I have never heard that, and that is not something that Flores would say, no. They would use data to confirm such things -- data like exit velocity and barrel rates and all of the things that they have their disposal now to help tune the ear, not rely only on it.
Ownership remains supportive of their president of baseball operations. It will be interesting if the fan response to him -- he was booed lightly at the Simmons celebration -- and social media's toxi nature, ala Twitter, is what drives everyone to quit.
Right. It had more to do with surviving 2021 than thriving, and more to do with maintaining who they had for 2022 than costing any of those prospects for the here and now.
Not wise to mess with the batter's eye, by rule. I guess it could be small, but if it's small and not where people can go to see it, what would be the purpose?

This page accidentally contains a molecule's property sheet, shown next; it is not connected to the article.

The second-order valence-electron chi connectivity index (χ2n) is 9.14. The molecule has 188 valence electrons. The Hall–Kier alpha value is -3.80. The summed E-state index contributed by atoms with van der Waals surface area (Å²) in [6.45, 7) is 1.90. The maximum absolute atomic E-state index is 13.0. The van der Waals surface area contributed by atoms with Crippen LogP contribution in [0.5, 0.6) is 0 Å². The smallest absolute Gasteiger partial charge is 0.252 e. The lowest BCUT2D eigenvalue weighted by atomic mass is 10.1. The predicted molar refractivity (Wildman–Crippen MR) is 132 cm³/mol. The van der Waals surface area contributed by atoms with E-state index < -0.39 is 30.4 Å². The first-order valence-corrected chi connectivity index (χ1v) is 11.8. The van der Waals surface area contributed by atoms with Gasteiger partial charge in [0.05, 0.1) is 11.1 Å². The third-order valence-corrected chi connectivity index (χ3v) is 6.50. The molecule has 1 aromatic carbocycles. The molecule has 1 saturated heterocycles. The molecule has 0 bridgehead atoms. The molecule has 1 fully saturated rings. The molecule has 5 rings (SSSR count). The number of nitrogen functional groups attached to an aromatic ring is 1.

Mozeliak, as much as anyone I've ever asked or covered, has pushed back hard against the notion of windows. When asked about it as Molina and Wainwright neared reitrement or after the addition of Goldschmidt he insisted that the team looks at contending as a continuum not something that they invest in for the moment. They're more conservative than that.
I did not forget. I did not include him. That was a mistake on my part. I've owned it in previous answers. I've remedied it, and included his salary later in the chat. I hope that's enough given the number of people rushing to point out my mistake over and over and over and over again.